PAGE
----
Thursday, January 5, 2012

Make Changes Permanently, Not Just for AAHRPP Site Visits

The Step 2 process for accreditation calls for a site visit to evaluate HRPP function and ensure that the organization’s policies and procedures have been implemented effectively. A site visit occurs during initial accreditation, three years later at reaccreditation, and again at subsequent reaccreditations. The site visit covers extensive review of records and interviews of people ranging from IRB chairs, members, and staff to senior administrators, researchers, and research staff.

Sometimes organizations prepare interviewees for the site visits. Some educate IRB members and researchers and research staff prior to the visit. Education of anyone involved in human participants research and protection is always good. Ideally, the education provided in preparation of the site visit is part of an ongoing and comprehensive education program.

Some organizations scour the records from the list that AAHRPP provides the organization five days prior to the site visit and try to find and correct deficiencies. Altering records can be problematic. For example, IRB meeting minutes should not be revised to add missing determinations that the IRB did not make. Edits or changes can be made that accurately reflect IRB decisions and determinations, but the deficiency of not documenting the IRB’s determinations should be recognized as such and corrected in all records, not just those selected for the site visit. Changing records for the site visit is counterproductive if the deficiency in practice is not corrected permanently and comprehensively.

After the completion of the Step 1 review of application materials (review of written policies and procedures) the organization has about 90 days prior to the site visit to implement any changes identified during the Step 1 application process. Changes required as a result of the entire accreditation process (Step 1 and Step 2) should be implemented permanently upon obtaining accreditation. For example, documenting protocol-specific findings to justify certain IRB determinations should begin when the Step 1 application process is completed and certainly by the time of the site visit, not two or three years later in preparation for the next site visit. In fact, AAHRPP looks at records that span all of the years of the accreditation period to make sure that the organization has put functioning policies and procedures in place since the most recent accreditation was obtained.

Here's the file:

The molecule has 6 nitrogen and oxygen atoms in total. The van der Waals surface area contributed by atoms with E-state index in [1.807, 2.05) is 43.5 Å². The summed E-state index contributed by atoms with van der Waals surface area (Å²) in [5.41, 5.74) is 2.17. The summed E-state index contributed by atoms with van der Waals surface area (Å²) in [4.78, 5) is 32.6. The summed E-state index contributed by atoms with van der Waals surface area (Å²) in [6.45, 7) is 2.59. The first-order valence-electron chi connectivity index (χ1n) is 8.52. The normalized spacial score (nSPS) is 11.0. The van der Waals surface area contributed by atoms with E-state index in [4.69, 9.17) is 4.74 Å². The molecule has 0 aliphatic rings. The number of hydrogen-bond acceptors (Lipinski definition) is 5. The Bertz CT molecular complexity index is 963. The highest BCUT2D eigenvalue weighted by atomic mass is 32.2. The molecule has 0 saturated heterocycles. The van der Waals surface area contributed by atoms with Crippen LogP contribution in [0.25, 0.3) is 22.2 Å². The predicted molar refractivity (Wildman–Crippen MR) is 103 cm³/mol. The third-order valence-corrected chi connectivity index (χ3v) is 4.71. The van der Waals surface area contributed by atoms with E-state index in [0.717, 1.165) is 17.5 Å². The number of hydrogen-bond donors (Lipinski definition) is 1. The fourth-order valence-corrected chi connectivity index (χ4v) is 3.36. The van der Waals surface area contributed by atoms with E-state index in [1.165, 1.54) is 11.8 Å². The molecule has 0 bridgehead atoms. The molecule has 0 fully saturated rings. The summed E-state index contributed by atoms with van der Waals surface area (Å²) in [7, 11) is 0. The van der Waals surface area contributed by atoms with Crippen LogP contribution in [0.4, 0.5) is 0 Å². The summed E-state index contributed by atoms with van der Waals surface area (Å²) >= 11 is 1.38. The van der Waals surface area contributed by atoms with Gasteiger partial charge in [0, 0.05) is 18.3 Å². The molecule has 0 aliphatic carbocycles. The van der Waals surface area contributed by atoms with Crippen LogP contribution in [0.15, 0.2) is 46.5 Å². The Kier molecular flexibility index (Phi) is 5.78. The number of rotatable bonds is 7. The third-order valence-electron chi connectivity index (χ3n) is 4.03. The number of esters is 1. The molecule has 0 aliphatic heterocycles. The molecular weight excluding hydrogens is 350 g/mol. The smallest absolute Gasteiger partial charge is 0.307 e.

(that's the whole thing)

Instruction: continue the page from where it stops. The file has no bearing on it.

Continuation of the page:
This discussion leads to one key point: Make changes permanently, not just for AAHRPP site visits. The purpose of accreditation is to identify problems and implement changes so the organization can become a high-functioning, quality HRPP. The organization should perform at this high level continuously, not just for or during AAHRPP site visits. Another reason for making the changes permanent is that inspectors from the Office of Human Research Protection, the Food and Drug Administration, or the Office of Research Oversight of the Department of Veterans Affairs may visit most organizations at any time.

As Mr. Bradley Olsen, administrative officer at the Durham Veterans Affairs Medical Center, put it, his VA facility “wants to be ready for a site visit by anyone every day. We want to be able to succeed every day, not just ramp up every five years.” That is the hallmark of an excellent HRPP, and should be every organization’s goal.

No comments:

Post a Comment